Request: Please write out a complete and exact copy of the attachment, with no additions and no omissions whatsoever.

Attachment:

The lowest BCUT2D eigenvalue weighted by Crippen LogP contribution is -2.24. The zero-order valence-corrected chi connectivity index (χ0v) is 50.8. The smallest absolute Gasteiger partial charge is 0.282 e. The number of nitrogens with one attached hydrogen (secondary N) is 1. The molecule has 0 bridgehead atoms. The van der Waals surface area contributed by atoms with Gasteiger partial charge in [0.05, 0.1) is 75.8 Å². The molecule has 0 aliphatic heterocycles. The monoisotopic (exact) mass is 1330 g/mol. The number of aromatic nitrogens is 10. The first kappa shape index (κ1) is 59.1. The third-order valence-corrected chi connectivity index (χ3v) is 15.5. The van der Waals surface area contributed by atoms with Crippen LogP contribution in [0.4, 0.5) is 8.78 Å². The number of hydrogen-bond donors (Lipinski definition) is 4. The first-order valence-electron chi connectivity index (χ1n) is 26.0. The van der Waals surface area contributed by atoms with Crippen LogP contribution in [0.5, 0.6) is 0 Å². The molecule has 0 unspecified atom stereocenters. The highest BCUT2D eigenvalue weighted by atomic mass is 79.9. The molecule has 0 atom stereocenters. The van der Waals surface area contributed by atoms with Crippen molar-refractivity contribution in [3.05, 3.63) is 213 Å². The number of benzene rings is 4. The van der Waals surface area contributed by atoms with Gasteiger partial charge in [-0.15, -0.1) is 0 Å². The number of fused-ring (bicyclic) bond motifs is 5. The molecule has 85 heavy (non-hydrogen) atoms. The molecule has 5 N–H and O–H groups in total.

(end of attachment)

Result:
The lowest BCUT2D eigenvalue weighted by Crippen LogP contribution is -2.24. The zero-order valence-corrected chi connectivity index (χ0v) is 50.8. The smallest absolute Gasteiger partial charge is 0.282 e. The number of nitrogens with one attached hydrogen (secondary N) is 1. The molecule has 0 bridgehead atoms. The van der Waals surface area contributed by atoms with Gasteiger partial charge in [0.05, 0.1) is 75.8 Å². The molecule has 0 aliphatic heterocycles. The monoisotopic (exact) mass is 1330 g/mol. The number of aromatic nitrogens is 10. The first kappa shape index (κ1) is 59.1. The third-order valence-corrected chi connectivity index (χ3v) is 15.5. The van der Waals surface area contributed by atoms with Crippen LogP contribution in [0.4, 0.5) is 8.78 Å². The number of hydrogen-bond donors (Lipinski definition) is 4. The first-order valence-electron chi connectivity index (χ1n) is 26.0. The van der Waals surface area contributed by atoms with Crippen LogP contribution in [0.5, 0.6) is 0 Å². The molecule has 0 unspecified atom stereocenters. The highest BCUT2D eigenvalue weighted by atomic mass is 79.9. The molecule has 0 atom stereocenters. The van der Waals surface area contributed by atoms with Crippen molar-refractivity contribution in [3.05, 3.63) is 213 Å². The number of benzene rings is 4. The van der Waals surface area contributed by atoms with Gasteiger partial charge in [-0.15, -0.1) is 0 Å². The number of fused-ring (bicyclic) bond motifs is 5. The molecule has 85 heavy (non-hydrogen) atoms. The molecule has 5 N–H and O–H groups in total.